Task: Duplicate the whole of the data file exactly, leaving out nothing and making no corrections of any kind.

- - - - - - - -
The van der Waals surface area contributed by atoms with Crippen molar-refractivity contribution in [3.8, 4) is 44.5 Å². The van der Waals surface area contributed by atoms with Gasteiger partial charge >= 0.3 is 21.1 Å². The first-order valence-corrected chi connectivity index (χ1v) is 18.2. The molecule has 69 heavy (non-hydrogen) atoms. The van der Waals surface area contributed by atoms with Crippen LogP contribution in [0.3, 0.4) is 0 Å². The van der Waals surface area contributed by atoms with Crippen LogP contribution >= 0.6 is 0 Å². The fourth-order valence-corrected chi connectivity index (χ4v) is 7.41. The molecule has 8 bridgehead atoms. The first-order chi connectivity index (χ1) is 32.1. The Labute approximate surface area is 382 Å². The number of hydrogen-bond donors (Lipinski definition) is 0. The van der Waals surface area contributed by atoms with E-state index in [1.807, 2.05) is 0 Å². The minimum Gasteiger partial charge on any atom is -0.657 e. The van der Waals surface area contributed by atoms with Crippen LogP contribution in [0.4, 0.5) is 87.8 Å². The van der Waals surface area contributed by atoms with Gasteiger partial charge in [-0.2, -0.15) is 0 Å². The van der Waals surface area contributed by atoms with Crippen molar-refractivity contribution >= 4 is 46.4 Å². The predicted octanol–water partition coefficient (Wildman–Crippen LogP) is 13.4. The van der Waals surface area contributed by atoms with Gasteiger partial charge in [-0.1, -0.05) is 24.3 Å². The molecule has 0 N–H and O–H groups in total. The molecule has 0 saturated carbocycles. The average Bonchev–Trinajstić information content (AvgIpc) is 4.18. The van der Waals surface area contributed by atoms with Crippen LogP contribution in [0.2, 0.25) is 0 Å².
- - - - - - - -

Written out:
The van der Waals surface area contributed by atoms with Crippen molar-refractivity contribution in [3.8, 4) is 44.5 Å². The van der Waals surface area contributed by atoms with Gasteiger partial charge >= 0.3 is 21.1 Å². The first-order valence-corrected chi connectivity index (χ1v) is 18.2. The molecule has 69 heavy (non-hydrogen) atoms. The van der Waals surface area contributed by atoms with Crippen LogP contribution in [0.3, 0.4) is 0 Å². The van der Waals surface area contributed by atoms with Crippen LogP contribution >= 0.6 is 0 Å². The fourth-order valence-corrected chi connectivity index (χ4v) is 7.41. The molecule has 8 bridgehead atoms. The first-order chi connectivity index (χ1) is 32.1. The Labute approximate surface area is 382 Å². The number of hydrogen-bond donors (Lipinski definition) is 0. The van der Waals surface area contributed by atoms with E-state index in [1.807, 2.05) is 0 Å². The minimum Gasteiger partial charge on any atom is -0.657 e. The van der Waals surface area contributed by atoms with Crippen LogP contribution in [0.4, 0.5) is 87.8 Å². The van der Waals surface area contributed by atoms with Gasteiger partial charge in [-0.2, -0.15) is 0 Å². The van der Waals surface area contributed by atoms with Crippen molar-refractivity contribution >= 4 is 46.4 Å². The predicted octanol–water partition coefficient (Wildman–Crippen LogP) is 13.4. The van der Waals surface area contributed by atoms with Gasteiger partial charge in [-0.1, -0.05) is 24.3 Å². The molecule has 0 N–H and O–H groups in total. The molecule has 0 saturated carbocycles. The average Bonchev–Trinajstić information content (AvgIpc) is 4.18. The van der Waals surface area contributed by atoms with Crippen LogP contribution in [0.2, 0.25) is 0 Å².